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AARP Bulletin

Financially Speaking

Providing for a Relative With a Serious Illness

Special estate planning is needed for loved ones with special needs

As for insurance, caregivers need a "permanent" policy that covers them for life. Whole-life coverage is a good choice — its premiums and benefits are guaranteed. Universal-life policies permit a variety of payment schedules that might or might not be enough to fund the policy in later years.

Please, don't let a special-needs planner or adviser at a financial services company talk you into buying more insurance than you need. (You might be shown a "financial plan" that is nothing more than a sales document.) Your policy should fund only the "extras" that you want the trust to pay.

Useful resources

If you're leaving a modest amount of money, consider trusts offered by nonprofit organizations for people with disabilities, such as The Arc or the National Plan Alliance. The organizations manage the trust and work with the family on a general plan of care, says Marty Ford, The Arc's head of public policy. For larger sums, check the Special Needs Alliance for a lawyer who has experience with these trusts.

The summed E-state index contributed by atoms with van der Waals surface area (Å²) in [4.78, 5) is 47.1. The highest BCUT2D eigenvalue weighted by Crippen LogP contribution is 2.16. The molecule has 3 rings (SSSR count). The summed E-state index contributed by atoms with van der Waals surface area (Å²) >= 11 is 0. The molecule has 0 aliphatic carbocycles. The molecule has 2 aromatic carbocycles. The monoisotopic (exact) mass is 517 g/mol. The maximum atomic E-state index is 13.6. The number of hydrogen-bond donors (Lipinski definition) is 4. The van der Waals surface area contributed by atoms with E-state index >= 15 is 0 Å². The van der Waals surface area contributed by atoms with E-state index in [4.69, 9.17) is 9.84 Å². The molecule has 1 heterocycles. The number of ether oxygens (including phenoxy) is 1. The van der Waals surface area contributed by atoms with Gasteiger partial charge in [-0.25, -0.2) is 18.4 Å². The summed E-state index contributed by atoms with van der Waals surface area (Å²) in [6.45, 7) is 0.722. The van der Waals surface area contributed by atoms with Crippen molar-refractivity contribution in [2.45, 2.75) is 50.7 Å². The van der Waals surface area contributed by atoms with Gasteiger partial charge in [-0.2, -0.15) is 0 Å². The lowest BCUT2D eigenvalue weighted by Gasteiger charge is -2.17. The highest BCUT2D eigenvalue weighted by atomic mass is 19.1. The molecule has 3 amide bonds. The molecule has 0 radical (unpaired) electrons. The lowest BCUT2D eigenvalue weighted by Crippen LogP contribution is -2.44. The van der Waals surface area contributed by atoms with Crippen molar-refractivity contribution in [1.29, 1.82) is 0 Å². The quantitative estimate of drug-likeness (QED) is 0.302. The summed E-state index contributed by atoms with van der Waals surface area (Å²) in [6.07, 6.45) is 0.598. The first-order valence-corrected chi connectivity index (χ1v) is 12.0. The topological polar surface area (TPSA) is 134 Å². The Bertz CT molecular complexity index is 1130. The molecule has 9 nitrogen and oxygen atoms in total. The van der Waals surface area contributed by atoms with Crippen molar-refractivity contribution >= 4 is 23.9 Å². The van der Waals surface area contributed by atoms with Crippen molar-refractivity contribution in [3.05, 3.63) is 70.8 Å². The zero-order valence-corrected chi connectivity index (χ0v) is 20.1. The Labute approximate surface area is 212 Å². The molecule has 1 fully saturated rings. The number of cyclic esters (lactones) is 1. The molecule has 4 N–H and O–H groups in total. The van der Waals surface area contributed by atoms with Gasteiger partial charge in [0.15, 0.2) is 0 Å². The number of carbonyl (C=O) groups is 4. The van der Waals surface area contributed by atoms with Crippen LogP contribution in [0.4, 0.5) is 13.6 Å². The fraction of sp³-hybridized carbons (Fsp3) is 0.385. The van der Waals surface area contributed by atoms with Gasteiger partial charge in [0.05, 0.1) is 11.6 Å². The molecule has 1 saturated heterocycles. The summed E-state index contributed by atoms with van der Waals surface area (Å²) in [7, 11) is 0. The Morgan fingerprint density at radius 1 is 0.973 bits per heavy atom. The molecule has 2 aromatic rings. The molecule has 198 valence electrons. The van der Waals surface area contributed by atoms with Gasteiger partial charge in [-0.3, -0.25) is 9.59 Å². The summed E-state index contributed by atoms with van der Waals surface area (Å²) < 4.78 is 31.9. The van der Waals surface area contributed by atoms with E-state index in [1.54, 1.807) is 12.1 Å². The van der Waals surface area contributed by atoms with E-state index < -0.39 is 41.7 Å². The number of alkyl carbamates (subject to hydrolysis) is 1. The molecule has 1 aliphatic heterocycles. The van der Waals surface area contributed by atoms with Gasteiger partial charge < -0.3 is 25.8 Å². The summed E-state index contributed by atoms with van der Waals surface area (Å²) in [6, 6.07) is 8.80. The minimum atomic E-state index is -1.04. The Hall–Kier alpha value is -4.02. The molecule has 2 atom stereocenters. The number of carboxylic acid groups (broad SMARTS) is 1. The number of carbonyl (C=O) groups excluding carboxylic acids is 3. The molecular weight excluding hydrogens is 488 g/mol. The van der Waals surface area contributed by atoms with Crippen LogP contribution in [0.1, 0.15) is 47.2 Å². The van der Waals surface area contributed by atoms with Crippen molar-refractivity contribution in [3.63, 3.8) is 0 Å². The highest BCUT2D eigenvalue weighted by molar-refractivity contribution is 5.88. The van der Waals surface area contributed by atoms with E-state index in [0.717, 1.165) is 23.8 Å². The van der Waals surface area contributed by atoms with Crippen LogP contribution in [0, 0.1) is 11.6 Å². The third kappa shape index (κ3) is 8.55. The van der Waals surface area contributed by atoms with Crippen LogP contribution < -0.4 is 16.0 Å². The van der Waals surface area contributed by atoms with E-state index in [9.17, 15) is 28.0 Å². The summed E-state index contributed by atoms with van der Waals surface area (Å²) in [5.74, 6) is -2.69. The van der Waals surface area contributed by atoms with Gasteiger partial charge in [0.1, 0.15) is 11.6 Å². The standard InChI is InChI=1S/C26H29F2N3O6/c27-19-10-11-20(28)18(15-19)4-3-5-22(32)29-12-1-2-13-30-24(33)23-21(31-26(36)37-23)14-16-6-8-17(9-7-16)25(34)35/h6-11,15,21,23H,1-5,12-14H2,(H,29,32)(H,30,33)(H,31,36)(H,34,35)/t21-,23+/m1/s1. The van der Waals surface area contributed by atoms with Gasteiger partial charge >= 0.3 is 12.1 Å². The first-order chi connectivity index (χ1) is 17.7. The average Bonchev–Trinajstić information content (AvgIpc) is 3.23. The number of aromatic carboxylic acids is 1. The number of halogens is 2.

For a spouse with a disabling disease, you also need a care plan, including insurance in case you die first. Check the National Academy of Elder Law Attorneys. Ask for a lawyer who can tell you if your spouse qualifies for Medicaid's nursing home coverage. Pay special attention to your spouse's health care proxy and living will, says Martin Shenkman, an attorney in Paramus, N.J. The care you want early in the disease might differ from what you want later. Your spouse should control personal medical and financial decisions as long as possible, he says. Sign forms while your spouse still can.

Jane Bryant Quinn is a personal finance expert and author of Making the Most of Your Money NOW. She writes regularly for the Bulletin.

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